Ok, so some developers are completely happy and content coding without an Integrated Development Environment (IDE), but I really like IDEs and think they provide a lot of ways to improve development speed and efficiency. I never have been able to get into vim or emacs though if you are into it, that’s cool for you, just doesn’t work for me.
So lets install the Code::Blocks IDE on FreeBSD and compile an application or two.
Step 1 – Setup a FreeBSD Desktop
Instructions for doing this are located here
How to install and configure a FreeBSD 8 Desktop with Xorg and KDE?
After following the linked-to guide, you should have FreeBSD with Xorg and KDE installed.
Step 2 – Install CodeBlocks from ports
- Login as root.
- Change to the ports directory.
- Find the CodeBlocks port. There are a couple of commands that can help you find the port.
Run this from anywhere:
Or from /usr/ports run this:
The port location is /usr/ports/devel/codeblocks.
- Change to the directory for the codeblocks port.
- Type make install to compile and install Code::Blocks.
Note: If you pay attention while CodeBlocks is compiled, you will see that wxWidgets is installed as a dependency.
Step 3 - Launch CodeBlocks for the first time
- Click the K icon at the bottom left (similar to the Start icon in windows) and move the cursor over the Applications tab.
- Click Development and you will see the list of items. Yes, the Code::Blocks install places an icon to the Development section of the KMenu for you.
- Click the Code::Blocks icon.
- You will be prompted for a compiler. Select GNU GCC Compiler.
You now are running the Code::Blocks IDE on FreeBSD.
Note: Code::Blocks opens and gives you a "Tip of the day" window. These tips can be valuable, so unless you are a Code::Blocks expert, I recommend leaving them on and taking the short seconds it takes to read them. This goes along with my overall theme of becoming a little more of an expert each day.
Step 4 - Create a new project and compile it
- Click File | New | Project.
- Select Empty Project.
- The next screen is just a welcome screen and you can click a check box to never see it again and then click Next.
- Enter a project name. I just typed in hw (short for, yes you guessed it, Hello World).
- Enter a directory or click the ... icon to browse to a directory.
Note: The bottom two fields are filled out for you.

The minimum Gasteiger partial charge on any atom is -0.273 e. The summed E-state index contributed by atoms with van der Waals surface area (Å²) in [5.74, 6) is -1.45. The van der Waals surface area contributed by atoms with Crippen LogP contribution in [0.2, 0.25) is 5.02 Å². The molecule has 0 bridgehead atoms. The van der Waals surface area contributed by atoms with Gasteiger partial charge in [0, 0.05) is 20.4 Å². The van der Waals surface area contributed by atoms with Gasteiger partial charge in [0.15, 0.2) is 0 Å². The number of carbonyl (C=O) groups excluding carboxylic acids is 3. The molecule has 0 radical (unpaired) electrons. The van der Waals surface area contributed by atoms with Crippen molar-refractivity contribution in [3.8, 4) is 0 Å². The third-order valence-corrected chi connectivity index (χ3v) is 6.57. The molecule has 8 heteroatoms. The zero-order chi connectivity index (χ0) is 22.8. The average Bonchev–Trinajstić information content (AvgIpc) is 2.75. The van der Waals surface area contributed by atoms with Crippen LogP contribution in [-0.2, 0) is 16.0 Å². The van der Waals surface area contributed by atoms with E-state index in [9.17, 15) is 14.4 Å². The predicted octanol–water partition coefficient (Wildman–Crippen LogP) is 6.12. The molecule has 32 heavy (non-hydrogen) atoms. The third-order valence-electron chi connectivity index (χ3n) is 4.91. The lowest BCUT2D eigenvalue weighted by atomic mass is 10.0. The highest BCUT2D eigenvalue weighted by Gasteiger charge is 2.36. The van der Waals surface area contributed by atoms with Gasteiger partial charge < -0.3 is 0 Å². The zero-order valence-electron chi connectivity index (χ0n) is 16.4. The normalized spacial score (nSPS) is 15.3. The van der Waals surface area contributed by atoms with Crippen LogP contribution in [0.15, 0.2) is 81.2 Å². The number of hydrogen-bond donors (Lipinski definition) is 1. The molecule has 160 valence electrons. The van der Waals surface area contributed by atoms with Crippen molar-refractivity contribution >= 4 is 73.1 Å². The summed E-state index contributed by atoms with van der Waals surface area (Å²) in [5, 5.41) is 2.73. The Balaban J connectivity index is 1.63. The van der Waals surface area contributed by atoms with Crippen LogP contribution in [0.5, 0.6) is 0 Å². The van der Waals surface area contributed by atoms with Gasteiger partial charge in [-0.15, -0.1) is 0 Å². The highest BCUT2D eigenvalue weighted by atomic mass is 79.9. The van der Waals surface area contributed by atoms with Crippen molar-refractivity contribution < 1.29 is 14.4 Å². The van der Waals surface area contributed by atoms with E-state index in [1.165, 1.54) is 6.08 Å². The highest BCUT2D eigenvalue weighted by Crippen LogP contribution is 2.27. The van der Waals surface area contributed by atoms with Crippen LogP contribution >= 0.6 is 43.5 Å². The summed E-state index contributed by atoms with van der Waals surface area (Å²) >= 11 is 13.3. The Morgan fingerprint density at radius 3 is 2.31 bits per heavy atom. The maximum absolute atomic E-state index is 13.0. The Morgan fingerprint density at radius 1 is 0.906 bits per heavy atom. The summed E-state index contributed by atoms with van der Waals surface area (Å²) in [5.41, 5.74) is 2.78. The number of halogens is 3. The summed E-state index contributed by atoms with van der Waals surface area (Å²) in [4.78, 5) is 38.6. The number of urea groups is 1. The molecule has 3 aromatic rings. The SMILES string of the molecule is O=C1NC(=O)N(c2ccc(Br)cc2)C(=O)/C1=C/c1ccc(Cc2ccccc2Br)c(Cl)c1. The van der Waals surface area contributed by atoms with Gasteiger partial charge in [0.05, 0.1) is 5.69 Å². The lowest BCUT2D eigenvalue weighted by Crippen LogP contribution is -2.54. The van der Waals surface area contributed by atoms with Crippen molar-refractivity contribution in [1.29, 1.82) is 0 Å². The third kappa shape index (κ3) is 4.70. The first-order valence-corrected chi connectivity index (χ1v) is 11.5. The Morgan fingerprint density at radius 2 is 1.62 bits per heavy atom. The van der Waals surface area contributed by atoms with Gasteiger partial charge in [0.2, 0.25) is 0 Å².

- Click Next.
- On the next screen you have options, such as switching to a different compiler, but everything is pretty much set to defaults how you probably want. So unless you have a good reason, leave it as is and click Finish.
- Click File | New | Empty File.
- When prompted to add to the project, choose Yes.
- Enter a file name. I used main.cpp and click next.
- You will be prompted for the targets this file should be added to, such as debug and release. Click Select All and hit Ok.
- On the left, under Projects, expand Workspace, the expand the project Name ("hw" in this example), expand Sources.
- Open main.cpp by double-clicking on it.
- Enter your code (in this case I am entering in some simple hello world code).
std::cout << "Hello World" << std::endl; return 0; } [/sourcecode]
- Select Build | Build or press Ctrl + F9 to build/compile your program.
Your program should now be compiled.
Step 5 - Run the program
- You can run the program in two ways:
- Select Build | Run or press Ctrl + F10.
- Open a shell and browse to the directory.
Step 6 - Debug the program
To debug a program you must first create a break point and then start debugging, in that order. So lets do it.
- Set a breakpoint by clicking just to the right of the line numbers just to the left of the line of code you want the program to break at. When you set the break point, a red circle is added. I am setting a breakpoint on line 3 of the Hello World code, which is the main() function.
- Click Debug | Start or press F8. The program will start and a yellow arrow will show up inside the red circle.
- Press F7 to cause the debugging to continue on to the next line. Notice the yellow arrow moves to the next line.
Congratulations you are now using the Code::Blocks IDE on a FreeBSD desktop.
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